New light on the Las Huelgas Codex
Canto Coronato, David Catalunya

David Catalunya, artistic director of the ensemble Canto Coronato and core member of Tasto Solo,
has done years of research into the Las Huelgas Codex,
one of the most important European manuscripts of late mediaeval polyphonic music.
This is the first time that he will present his research to the general public.
The sounding results you can hear during the concert of Canto Coronato on 22 August 2016 at 8.00 p.m.

1. Kyrie. Rex virginum  [4:50]   Hu  1
2. Gloria. Spiritus et alme  [3:42]   Hu  6
3. Credo  [3:55]   Hu  176
4. Claustrum pudicicie / Virgo viget / Flos filius  [3:13]   Hu  126

5. Fa fa mi fa / Ut re mi ut / [Tenor]  [2:20]   Hu  177
6. Ave Maria – Amen  [3:20]   Hu  156
7. O gloriosa Dei genitrix  [3:38]   Hu  151
8. Mater Patris et filia  [4:14]   Hu  154

9.  [34:22]
Gloriosa matris
Flavit auster   Hu  58
Benedicamus. Hec est mater   Hu  42
Salve virgo / Ave gloriosa / [Domino]   Hu  101

10. Ad honorem virginis  [2:42]
11. Ex illustri / Ex illustri  [2:42]   Hu  132
– 12. Amen ‘hoquetato’  [1:24]
13. Catolicorum concio  [2:54]   Hu  31
14. Benedicamus Domino  [4:38]   Hu  144

recorded: August 22, 2016, Sint-Pauluskerk, Antwerp
[Laus Polyphoniae 2016]

Canto Coronato
David Catalunya, artistieke leiding
Barbara Zanichelli, Candice Carmalt, Lisa De Rijcke — zang
Eloïse Mabille, Kristien Nijs, Stéphanie Révillion — zang
Albert Riéra, Raffaele Giordani, Ozan Karagöz — zang
Salah Eddin Maraqa, psalterium
Pau Marcos, vedel
Guillermo Pérez, orgel & organetto

Earthly Sirens:
Las Huelgas Codex and Newly Discovered Sources

“They freely divide tones into semitones with a sweet-sounding throat, and semitones into indivisible microtones, rejoicing in an indescribable melody that one would deem angelic rather than human. So it is that these women – goddesses or, indeed, earthly Sirens – enchant the bewitched ears of their listeners and steal away their hearts.”

The Las Huelgas Codex is one of the best-known and most important European sources of late mediaeval polyphonic music that remains to us today. The manuscript brings together the motets, conductus, cantilenas and polyphonic settings of mass ordinary used at the Royal Monastery of Las Huelgas in Burgos in the 13th and 14th centuries. Musicologists have tended to date the manuscript to roughly 1300-1325. However, a recent study by David Catalunya has shown that the document was probably made in about 1340 and was still in use even at the beginning of the 15th century. This new dating is a major step forward in our understanding of the manuscript’s history and provides a new chronological framework for the performance of the works. Likewise, the discovery of new correspondences with fragmentary codices preserved in France and Germany has made it possible to reconstruct various pieces that were left incomplete in the Las Huelgas Codex.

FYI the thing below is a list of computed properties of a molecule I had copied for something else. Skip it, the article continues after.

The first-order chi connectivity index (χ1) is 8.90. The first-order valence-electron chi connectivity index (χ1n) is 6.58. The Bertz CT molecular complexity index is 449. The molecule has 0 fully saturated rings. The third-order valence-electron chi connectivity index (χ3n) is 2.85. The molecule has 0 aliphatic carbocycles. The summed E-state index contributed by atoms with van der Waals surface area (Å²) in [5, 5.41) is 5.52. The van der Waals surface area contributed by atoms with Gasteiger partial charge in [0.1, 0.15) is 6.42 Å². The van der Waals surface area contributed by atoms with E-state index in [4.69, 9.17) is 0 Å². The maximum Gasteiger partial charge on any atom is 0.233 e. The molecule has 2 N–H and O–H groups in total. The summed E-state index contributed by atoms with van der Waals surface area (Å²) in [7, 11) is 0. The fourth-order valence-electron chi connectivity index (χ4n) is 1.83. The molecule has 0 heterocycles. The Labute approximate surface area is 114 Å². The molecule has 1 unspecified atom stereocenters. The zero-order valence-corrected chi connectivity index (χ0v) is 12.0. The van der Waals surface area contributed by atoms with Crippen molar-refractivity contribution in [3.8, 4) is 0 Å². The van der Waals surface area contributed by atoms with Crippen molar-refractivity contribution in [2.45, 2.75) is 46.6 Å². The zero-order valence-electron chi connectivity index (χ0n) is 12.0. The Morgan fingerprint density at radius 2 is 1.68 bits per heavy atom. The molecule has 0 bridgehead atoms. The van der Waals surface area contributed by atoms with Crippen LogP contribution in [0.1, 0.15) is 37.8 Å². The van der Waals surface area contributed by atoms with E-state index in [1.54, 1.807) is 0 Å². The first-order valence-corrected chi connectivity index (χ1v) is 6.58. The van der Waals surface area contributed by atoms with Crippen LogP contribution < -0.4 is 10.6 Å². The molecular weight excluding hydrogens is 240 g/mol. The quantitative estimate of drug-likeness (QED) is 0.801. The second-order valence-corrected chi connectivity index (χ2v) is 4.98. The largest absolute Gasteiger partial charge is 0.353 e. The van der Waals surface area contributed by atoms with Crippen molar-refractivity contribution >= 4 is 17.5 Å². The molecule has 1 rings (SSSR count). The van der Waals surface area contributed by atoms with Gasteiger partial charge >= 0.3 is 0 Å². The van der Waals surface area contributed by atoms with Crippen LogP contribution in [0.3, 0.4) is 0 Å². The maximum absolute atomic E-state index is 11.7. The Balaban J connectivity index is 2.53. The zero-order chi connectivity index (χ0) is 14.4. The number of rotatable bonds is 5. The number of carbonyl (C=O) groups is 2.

Finally, the discovery of a few folios belonging to lost codices of medieval polyphony from the cathedrals of Sigüenza and Seville has led to a better understanding of musical life in 14th century Castile. These folios provide us with new elements that enable us to contextualize the music of the Las Huelgas Codex within a wider Iberian panorama of sources.

David Catalunya will present his new interpretation of the codex for the first time, including several works he has reconstructed on the basis of the fragmentary correspondences, such as Fa fa mi fa / Ut re mi ut; Ave Maria – Amen; Ex illustri / Ex illustri – Amen ‘hoquetato’, a spectacular four-part composition. The male and female voices simulate the choirs of nuns and clerics who lived in the Royal Monastery. The nuns’ singing was so virtuoso, with microtonal subtleties, that the 14th-century theorist Arnulf of St Ghislain compared it to the beautiful and captivating song of the sirens. (Curiously, the current choir stalls at Las Huelgas display siren figures holding the arms of Castile and León.) The instrumental setting includes two different types of Gothic organs (whose documentation in Burgos dates back to the 1220s), two carillons – very popular instruments in the Castilian music tradition – with seven Pythagorean bells each (these are bells in a tuning that includes pure perfect fourths and fifths), a vielle and a plucked psaltery, an instrument that medieval iconography frequently shows in the hands of nuns.